The funny part was, I didn’t even really care. I’d been in a mood to punch someone since long before I entered the room, and aiming my rage at Samuel was a pure caveman response to fight for my woman, but Crystal was just the groupie who’d stayed around past the end of one leg of a tour. I felt nothing. I’d given up my soul years ago, and tonight was another down payment on eternity.
Security let me go once they realized I wasn’t going to be a problem. I wanted to hit something, but it wasn’t Samuel. This existential crisis wasn’t new. I strode down the hall toward the exits, pushed open the doors, and kept walking. My name shrieked by teenage girls reminded me I couldn’t just hang out here, so I put my head down and ran.
The thing nobody told you about selling your soul was that it wasn’t a one-time deal. You sold it again, night after night after night.
By the time my phone started ringing, I’d reached Pennsylvania Avenue. I answered the call.
“Man, where the hell are you?”
I stepped into the crosswalk. “I needed to get away.”
He sighed. “Do you want to tell me what’s going on?”
“I know something’s up. Crystal came and got her things from the bus. Security was with her.”
Jesus. That would make the gossip rags in the morning.
“Noah, man. Come on back to the bus. Micah’s hella pissed.”
“I want my soul back.”
“What even? Where are you? We can come get you.”
I glanced up at the white columns of the National Gallery of Art lit from behind. “I don’t think you can drive the bus on the Mall.”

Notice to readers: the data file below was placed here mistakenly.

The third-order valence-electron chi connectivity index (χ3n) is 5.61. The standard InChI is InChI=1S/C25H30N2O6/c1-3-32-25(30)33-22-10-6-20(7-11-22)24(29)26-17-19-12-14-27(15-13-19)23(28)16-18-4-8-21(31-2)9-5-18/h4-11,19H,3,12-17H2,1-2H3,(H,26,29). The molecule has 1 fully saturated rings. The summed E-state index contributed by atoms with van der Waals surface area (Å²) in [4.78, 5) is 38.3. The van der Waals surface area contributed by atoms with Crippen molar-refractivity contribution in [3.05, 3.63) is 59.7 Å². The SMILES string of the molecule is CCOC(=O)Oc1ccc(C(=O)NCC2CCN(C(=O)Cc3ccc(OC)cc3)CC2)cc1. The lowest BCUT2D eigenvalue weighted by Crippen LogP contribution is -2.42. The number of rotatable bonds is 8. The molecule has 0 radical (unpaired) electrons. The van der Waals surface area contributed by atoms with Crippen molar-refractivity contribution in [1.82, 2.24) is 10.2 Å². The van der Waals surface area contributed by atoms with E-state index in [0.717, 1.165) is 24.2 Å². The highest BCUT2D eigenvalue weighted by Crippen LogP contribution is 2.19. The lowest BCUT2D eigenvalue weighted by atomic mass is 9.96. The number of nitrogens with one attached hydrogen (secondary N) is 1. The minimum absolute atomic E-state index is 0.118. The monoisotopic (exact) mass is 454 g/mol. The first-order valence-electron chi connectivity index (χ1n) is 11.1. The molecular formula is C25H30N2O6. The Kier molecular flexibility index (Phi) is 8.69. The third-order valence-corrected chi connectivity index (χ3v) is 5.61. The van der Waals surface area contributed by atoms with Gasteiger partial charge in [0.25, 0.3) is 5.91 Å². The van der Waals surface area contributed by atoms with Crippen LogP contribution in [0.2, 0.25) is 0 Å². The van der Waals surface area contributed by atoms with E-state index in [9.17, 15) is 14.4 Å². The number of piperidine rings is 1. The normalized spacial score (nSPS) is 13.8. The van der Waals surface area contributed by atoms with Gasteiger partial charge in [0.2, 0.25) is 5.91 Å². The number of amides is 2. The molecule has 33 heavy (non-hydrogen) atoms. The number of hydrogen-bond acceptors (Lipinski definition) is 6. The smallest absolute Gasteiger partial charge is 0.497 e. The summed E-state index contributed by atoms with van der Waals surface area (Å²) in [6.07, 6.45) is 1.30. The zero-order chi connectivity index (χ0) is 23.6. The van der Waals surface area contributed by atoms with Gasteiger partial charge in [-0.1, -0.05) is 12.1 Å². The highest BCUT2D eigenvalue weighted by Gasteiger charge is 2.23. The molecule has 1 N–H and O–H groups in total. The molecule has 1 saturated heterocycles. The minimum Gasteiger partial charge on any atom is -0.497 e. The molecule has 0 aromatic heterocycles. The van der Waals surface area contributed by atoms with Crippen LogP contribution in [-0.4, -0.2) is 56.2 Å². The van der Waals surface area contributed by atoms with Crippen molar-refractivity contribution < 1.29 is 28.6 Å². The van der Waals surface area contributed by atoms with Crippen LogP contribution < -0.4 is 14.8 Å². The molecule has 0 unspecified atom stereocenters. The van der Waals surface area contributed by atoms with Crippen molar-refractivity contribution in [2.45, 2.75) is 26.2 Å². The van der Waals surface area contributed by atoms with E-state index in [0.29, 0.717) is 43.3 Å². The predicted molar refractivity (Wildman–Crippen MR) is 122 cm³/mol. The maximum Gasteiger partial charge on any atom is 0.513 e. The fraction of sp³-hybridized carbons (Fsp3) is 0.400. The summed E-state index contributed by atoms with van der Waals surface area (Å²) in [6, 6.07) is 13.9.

“Noah, what are you planning?”
“Look, I’ll catch a train up to Philly and meet you guys there tomorrow. Go on without me. There’s something I need to do.”
When Shane didn’t answer right away, I knew he was looking for the words to talk me out of the decision my feet had made before I’d even realized where I was going. At last, he said, “If you see Lucy, tell her I said hi.”
“Thanks, man.” I hung up and slowed my pace. I might have been rationalizing my actions, but I took it as a sign that we were in D.C. when Crystal opted to trade me in for the bigger rock star. It was a wake-up call to remind me I’d been trying and failing to forget what success had truly cost me. All the Crystals in the world couldn’t fill the void Lucy had left when she told me never to contact her again.
Honoring her wishes had been damn near impossible, but I’d done it—almost.
Did it count if I occasionally walked past her house after midnight when the band came through town?
I just wanted to be close to her, breathe the same air under the same moon and all that shit. I had no intention of walking up and ringing her doorbell.
She’d be fast asleep already anyway. As would her husband.
Even before she was out of reach, she’d always been out of my league. Despite that, I’d caught her once, with luck and a bit of charm. How had I been such a fool to think I could put Lucy on hold and find her waiting for me?
Here I was, thirty-one years old, in a band on the brink of finally making it, skulking around like I was sixteen and I could just show up at her door and woo her with a song on my guitar.
That time had passed, my soul belonged to the devil I’d sold it to, and I needed to move on.